Holding pizza hot and fresh in a pizza warmer

The pizza market is a huge slice of the restaurant industry, reaching over $38 Billion in Pizza oven2015 according to PMG Pizza Magazine.  Pizzas are flying out of the ovens at an incredible rate as the restaurant industry is forecasted by the NRA (National Restaurant Association) to continue to grow.  Millennials are leading the way in pizza purchasing power and Mintel is projecting them to account for 30% of all U.S. retail sales by 2020.

Millennials are a generation of foodies who want pizza, and they want it now.  To keep wait times down and quality up, many pizza restaurants are using pizza warming cabinets.  These pizza hot boxes are designed to keep pizza hot while maintaining a high quality, service ready product.  The millennial foodie is aware of the quality products that are available; They know and seek out new, intense flavors, and textures of artisan dishes.

It’s paramount that pizzerias keep the high-quality product that they are turning out of their kitchens all the way through the sales processes.  The investment and efforts that are put into the staple menu item should not be neglected in the few precious minutes before the customer bites into the slice.  80% of what makes that product great, is what happens between the oven and the plate.

Specially designed foodservice equipment such as pizza warmers, or holding cabinets, are TS-1633-36made to maintain safe food temperatures while keeping the pizza as hot and fresh as it is right out of the oven.  To do this, companies such as FWE / Food Warming Equipment have figured out the ideal temperature and humidity settings specifically for pizza.  FWE has found that maintaining and holding pizza at 150°F – 160°F with a relative humidity* of 15% – 20% will keep the pizza at an optimal serving quality.

FWE’s hot holding pizza cabinets come with something very unique in the industry; They have a small removable water pan located by the heating elements and an air circulating fan, that allows for just the right amount of vapor to lift out of the water and humidify the cabinet.  This heated holding environment is made with your pizza in mind.  Being product specific when designed means they have engineered the correct wattage for food temperature, along with the correct air to moisture levels to maintain product consistency.

As the pizza industry is sure to continue to feed the generations following the millennials, the consumers are going to seek faster service and higher quality.  Foodservice solutions are available to help as labor becomes difficult to find, and as customers become more informed and picky.  Something as simple as a pizza warmer cabinet can help you get and keep that slice of pizza industry business.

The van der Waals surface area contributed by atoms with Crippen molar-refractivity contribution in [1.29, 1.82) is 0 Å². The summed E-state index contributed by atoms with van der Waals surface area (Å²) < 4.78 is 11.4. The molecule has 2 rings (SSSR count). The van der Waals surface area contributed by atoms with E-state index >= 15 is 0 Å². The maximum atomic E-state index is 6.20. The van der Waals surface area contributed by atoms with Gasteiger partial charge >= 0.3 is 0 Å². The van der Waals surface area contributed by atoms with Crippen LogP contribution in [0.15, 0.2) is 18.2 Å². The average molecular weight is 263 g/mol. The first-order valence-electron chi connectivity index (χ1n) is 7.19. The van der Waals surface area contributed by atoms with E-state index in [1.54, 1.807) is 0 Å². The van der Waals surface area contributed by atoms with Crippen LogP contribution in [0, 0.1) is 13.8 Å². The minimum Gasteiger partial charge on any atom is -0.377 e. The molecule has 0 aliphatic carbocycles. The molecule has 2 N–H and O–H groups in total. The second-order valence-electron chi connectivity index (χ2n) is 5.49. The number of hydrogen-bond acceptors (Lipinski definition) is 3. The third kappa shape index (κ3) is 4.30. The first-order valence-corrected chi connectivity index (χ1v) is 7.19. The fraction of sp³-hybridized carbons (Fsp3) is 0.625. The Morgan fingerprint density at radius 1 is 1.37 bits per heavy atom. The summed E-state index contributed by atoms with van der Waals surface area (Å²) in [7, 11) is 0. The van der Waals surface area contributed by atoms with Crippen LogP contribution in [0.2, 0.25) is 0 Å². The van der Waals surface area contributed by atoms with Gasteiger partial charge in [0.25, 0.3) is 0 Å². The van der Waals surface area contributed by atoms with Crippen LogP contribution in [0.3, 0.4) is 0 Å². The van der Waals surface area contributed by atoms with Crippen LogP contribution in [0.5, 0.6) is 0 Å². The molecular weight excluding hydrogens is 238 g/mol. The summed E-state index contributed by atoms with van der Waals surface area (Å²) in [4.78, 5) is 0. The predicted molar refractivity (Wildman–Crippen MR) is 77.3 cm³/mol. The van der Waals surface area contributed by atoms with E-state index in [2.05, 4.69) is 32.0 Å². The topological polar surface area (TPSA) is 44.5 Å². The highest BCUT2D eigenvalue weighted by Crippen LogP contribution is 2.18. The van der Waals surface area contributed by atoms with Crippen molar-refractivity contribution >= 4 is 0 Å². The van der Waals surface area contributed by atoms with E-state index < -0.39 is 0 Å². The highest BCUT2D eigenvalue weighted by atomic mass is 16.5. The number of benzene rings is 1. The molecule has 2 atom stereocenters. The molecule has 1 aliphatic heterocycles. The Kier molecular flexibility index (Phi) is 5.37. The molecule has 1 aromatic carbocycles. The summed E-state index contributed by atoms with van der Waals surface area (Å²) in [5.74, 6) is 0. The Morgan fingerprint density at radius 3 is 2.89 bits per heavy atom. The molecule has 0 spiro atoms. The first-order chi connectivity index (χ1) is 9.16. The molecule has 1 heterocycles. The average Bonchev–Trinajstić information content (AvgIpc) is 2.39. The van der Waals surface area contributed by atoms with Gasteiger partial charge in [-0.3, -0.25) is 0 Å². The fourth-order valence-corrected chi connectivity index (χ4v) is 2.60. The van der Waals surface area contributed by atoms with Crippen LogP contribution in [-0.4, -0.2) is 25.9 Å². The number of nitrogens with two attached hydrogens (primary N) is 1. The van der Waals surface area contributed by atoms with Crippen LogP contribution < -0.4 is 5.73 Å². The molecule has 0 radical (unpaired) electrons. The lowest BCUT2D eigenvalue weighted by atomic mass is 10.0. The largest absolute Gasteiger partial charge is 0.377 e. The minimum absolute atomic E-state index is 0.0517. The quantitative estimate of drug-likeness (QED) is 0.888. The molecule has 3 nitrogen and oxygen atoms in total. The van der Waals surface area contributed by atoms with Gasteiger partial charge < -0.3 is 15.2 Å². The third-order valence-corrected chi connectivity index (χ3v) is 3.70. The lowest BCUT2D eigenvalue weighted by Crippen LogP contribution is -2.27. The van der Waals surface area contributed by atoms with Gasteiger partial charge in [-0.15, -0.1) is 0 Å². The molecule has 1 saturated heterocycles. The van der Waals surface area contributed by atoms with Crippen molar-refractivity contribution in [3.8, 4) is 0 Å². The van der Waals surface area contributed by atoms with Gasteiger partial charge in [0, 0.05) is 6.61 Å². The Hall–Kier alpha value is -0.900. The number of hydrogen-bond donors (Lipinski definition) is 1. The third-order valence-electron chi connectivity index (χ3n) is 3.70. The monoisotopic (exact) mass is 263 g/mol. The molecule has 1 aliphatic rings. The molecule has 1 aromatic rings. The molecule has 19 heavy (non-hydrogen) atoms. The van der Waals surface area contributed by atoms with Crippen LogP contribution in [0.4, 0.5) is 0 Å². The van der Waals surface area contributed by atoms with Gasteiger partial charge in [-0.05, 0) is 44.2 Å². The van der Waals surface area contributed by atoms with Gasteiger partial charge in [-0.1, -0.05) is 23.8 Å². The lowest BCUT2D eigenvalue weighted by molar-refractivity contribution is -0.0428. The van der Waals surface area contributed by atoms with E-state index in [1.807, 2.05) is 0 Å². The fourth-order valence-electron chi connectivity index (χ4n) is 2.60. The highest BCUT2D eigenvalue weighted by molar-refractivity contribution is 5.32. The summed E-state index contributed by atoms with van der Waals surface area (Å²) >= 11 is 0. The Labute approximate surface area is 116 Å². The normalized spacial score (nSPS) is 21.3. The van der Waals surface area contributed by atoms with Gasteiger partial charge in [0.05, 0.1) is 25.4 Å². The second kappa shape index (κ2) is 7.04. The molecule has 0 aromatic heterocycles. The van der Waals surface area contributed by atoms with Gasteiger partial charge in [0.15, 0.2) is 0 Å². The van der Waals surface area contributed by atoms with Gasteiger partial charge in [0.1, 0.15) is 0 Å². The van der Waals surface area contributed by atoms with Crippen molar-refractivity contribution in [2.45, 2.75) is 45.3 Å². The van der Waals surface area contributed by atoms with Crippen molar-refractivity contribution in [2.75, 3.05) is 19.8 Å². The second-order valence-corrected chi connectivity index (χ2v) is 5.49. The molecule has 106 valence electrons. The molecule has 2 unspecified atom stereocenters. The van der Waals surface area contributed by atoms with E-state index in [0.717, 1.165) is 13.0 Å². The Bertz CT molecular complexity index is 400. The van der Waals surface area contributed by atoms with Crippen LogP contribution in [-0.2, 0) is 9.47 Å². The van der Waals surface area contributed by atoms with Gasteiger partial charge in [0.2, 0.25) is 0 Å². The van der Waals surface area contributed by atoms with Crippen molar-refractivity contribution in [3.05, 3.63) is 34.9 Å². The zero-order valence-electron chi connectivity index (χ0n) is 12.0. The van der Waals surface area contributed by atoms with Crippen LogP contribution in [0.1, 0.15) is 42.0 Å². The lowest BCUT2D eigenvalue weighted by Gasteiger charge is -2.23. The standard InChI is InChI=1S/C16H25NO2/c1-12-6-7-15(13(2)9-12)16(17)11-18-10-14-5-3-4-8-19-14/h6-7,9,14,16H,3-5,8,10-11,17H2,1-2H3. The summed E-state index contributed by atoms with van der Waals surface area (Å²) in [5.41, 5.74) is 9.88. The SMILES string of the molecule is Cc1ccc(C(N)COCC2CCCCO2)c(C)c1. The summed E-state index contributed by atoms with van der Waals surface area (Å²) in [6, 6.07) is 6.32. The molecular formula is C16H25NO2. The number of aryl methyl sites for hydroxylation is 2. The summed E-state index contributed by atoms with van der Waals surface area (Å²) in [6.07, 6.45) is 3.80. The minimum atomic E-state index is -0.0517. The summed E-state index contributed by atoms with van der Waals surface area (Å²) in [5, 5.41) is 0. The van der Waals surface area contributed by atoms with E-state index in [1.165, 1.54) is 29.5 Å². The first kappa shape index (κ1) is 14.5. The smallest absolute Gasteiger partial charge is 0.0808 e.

* the amount of water vapor present in air expressed as a percentage of the amount needed for saturation at the same temperature.


Bring this to your boss: 10 reasons to attend – NAFEM

Source: Bring this to your boss: 10 reasons to attend – NAFEM

We get it: Taking even a day off from your fast-paced work routine is a lot to ask. But some events are worth breaking away. The NAFEM Show, Feb. 9-11 in Orlando, Fla., is the one place where you can truly focus on bringing your business to the next level – with innovative equipment and supplies and invaluable networking opportunities. Here’s why The NAFEM Show is worth your while:

  1. It brings together the best in the business, for your business. The racket of broader industry events can be distracting. At The NAFEM Show, you’ll focus exclusively on the foundation of operational success: innovations in equipment and supplies. With 500+ exhibitors offering the latest in prep, cooking, storage and service, you won’t find a more diverse, yet focused, show.
  2. Everything you’re looking for is in one place. Shopping for new equipment and supplies is time-consuming. Save time by browsing the latest products across every category in person at The NAFEM Show.
  3. The equipment and supplies are game-changing. Exhibitors bring their A-game to The NAFEM Show – and you reap the benefits. More than ever, the equipment and supply innovations you’ll see here have the power to drive down utility, labor and food costs, and improve customer satisfaction and food safety.
  4. The latest and greatest products are earmarked. The WHAT’S HOT! WHAT’S COOL!® New Product Gallery at The NAFEM Show displays unique new innovations in terms of equipment and supplies – in one convenient hub.
  5. Attendees are impressed. Nearly two-thirds of attendees of The NAFEM Show 2015 said the event was “much better than they expected” compared to other industry shows. What’s more, attendees spent an average of about 13 hours on the show floor over 2 days – that’s 3 hours more than the average trade show attendee.*
  6. You’ll be in good company. The NAFEM Show draws decision-makers from all segments of the foodservice industry. The best in the business attend, and you should too.
  7. The networking and entertainment rocks. Start the show off in high spirits with good food and drink, great company and a killer cover band; then, wrap things up at the After-Show Party. Big-name performers like Zac Brown Band and Jimmy Buffett have graced our After-Show Party stage. This year could be our biggest act yet. Sign up to be the first to hear about it.